Lots of companies made big commitments in 2020 to bring greater diversity, equity and inclusion to the workplace. Now, it’s time to see which leaders will put their words into action as a new wave of hiring activity is poised to roll in.
While hiring activity was flat for most of last year, a new Reuters survey of 500 economists says times are changing. According to them, “The global economy will recover this year from its coronavirus slump at a pace not seen since the 1970s.”
That’s good news, and as job growth picks up, hiring managers have an opportunity – and an obligation – to build back their workforces better than before, with diversity, equity, and inclusion as a cornerstone.
One essential step for organizational leaders to take in this moment is to thoughtfully review hiring policies, practices, and objectives. Start by embracing the fact that times have changed, and the way you’ve always done things likely needs to evolve. Your employees, prospective employees, customers, and shareholders have new expectations regarding how you do business.
Outline what you’re trying to achieve. Are you looking to increase the diversity of your talent pipeline? Do you want your workforce to look as diverse as the communities your serve? Is there a specific diversity imbalance you want to address?
Then, look under the hood and determine the changes required to ground your hiring and retention in DEI best practices. For example, does your organization have an unjust bias against – or an outright ban on – hiring people with a non-violent criminal history? Does your organization require four-year college degrees for all jobs even when a short-term credential or industry certification should suffice? Could your company be doing more to hire neurodiverse talent?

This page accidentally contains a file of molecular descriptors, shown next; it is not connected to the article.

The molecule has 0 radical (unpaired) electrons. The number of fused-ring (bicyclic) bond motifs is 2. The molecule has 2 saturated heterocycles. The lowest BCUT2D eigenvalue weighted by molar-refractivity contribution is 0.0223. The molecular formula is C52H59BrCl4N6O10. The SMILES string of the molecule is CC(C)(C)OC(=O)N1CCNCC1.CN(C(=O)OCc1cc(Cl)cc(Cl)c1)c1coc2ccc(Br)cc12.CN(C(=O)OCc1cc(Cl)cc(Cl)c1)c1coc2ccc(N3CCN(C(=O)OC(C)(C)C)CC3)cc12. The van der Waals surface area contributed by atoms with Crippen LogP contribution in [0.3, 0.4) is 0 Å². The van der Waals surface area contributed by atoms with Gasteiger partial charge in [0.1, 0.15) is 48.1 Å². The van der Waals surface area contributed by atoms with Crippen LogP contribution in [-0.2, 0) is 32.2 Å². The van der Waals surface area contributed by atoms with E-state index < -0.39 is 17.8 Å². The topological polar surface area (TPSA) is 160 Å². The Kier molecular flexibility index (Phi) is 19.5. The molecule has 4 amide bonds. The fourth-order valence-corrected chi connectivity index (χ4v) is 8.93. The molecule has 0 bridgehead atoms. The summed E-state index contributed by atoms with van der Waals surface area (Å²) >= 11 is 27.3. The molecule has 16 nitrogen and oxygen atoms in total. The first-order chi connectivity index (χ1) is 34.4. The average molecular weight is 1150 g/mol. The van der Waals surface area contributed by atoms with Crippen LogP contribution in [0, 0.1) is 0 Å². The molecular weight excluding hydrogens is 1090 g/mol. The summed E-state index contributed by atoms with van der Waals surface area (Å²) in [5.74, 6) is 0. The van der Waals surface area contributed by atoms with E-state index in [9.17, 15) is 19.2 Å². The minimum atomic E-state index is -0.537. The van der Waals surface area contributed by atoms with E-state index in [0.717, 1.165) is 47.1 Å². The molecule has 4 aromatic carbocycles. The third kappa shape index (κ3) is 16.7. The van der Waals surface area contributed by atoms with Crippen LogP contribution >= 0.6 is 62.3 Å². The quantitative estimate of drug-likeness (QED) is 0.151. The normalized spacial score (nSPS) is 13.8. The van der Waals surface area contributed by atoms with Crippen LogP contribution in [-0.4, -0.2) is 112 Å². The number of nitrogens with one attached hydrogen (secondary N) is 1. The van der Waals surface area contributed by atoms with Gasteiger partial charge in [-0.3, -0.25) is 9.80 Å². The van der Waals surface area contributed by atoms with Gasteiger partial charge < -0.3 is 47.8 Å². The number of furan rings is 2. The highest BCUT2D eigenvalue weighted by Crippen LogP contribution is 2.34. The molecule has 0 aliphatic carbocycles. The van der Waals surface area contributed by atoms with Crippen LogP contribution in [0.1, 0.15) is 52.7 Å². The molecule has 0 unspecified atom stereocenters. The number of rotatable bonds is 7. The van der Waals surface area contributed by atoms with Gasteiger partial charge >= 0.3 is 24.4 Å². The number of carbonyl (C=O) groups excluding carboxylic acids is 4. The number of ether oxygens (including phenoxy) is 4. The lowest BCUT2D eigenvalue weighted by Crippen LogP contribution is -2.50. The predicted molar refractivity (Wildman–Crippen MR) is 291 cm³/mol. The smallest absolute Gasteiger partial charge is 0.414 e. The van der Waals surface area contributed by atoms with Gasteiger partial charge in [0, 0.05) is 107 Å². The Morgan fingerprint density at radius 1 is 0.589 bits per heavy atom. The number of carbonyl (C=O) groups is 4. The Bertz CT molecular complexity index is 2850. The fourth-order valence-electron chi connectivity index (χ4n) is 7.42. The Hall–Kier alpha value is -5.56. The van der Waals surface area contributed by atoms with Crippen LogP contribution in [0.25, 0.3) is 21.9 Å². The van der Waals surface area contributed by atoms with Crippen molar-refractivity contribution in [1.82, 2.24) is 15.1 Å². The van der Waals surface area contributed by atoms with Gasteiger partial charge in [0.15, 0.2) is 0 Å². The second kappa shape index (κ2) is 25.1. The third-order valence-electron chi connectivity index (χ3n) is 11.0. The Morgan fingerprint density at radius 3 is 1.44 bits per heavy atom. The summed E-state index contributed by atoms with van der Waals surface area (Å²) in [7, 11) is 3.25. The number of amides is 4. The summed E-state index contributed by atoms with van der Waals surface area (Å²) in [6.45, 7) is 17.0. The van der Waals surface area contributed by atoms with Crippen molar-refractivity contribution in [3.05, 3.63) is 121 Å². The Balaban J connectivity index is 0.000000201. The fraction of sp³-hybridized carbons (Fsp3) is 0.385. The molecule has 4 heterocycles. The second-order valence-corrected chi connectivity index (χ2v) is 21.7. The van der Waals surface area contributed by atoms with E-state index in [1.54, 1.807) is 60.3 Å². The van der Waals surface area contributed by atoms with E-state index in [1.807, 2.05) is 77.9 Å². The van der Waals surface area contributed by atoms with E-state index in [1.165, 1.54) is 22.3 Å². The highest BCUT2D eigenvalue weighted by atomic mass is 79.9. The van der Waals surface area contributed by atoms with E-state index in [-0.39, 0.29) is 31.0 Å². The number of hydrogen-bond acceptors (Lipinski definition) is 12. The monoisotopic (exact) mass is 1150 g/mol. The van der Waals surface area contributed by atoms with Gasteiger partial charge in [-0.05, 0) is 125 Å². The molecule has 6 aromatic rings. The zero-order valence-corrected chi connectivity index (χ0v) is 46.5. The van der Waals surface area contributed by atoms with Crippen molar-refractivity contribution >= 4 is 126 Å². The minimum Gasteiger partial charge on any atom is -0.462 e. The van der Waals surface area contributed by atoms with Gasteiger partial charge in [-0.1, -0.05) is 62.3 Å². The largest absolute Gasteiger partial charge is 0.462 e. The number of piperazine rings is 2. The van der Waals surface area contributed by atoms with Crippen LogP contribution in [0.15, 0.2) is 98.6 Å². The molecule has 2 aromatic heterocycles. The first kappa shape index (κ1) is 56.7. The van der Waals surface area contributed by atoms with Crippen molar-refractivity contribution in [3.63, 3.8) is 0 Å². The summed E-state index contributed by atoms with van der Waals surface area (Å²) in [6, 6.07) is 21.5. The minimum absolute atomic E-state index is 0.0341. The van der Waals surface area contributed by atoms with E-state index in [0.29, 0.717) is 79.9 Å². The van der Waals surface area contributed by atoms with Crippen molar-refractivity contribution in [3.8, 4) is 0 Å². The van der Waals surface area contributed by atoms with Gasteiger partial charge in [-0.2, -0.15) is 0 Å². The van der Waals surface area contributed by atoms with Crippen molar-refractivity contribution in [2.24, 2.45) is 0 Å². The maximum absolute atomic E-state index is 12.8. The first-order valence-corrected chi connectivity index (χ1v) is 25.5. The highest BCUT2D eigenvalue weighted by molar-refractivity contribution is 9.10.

As you ponder these questions, it’s also wise to consider how updates to your hiring practices might affect your reputation. New findings from Kelly’s recent Equity@Work survey provide some guidance here, including:
- 81% of Americans say companies should do more to remove discriminatory hiring policies or practices that keep people from being hired or promoted.
- 76% are more likely to support businesses committed to breaking down discriminatory barriers that prevent Americans from finding employment.
- 71% of Americans believe employers should eliminate bans that automatically reject job seekers with minor, non-violent criminal offenses.
- 64% agree it is wrong for employers to require applicants to have four-year/bachelor’s degrees at a time when short-term credentials and industry certifications offer increasing and/or equal value in the workforce.
- Nearly three in four (74%) of respondents are more likely to support a business or company that makes employment opportunities available to individuals on the autism spectrum.
Improving DEI is not only the right thing to do – it can also have a significant impact on your bottom line. McKinsey’s most recent report on diversity and business performance found diverse executive teams are 36% more likely to demonstrate financial outperformance.
To dismantle systemic barriers, I encourage everyone to look within your organization and ask yourself: what assumptions are getting in the way, and where can improvements be made? What are some steps you can take to update your policies and procedures? Then, commit to change and make it happen.
We are taking these actions within Kelly and making opportunities available to a wider talent pool. Won’t you join us?
As the job market recovers from the pandemic, and a new wave of hiring rolls in, how will your organization respond? I contend that it’s time to take the training wheels off your DEI hiring plans. You may fall down along the way, but you’ll never hit your fall stride until you put diversity, equity and inclusion at the center of your workplace.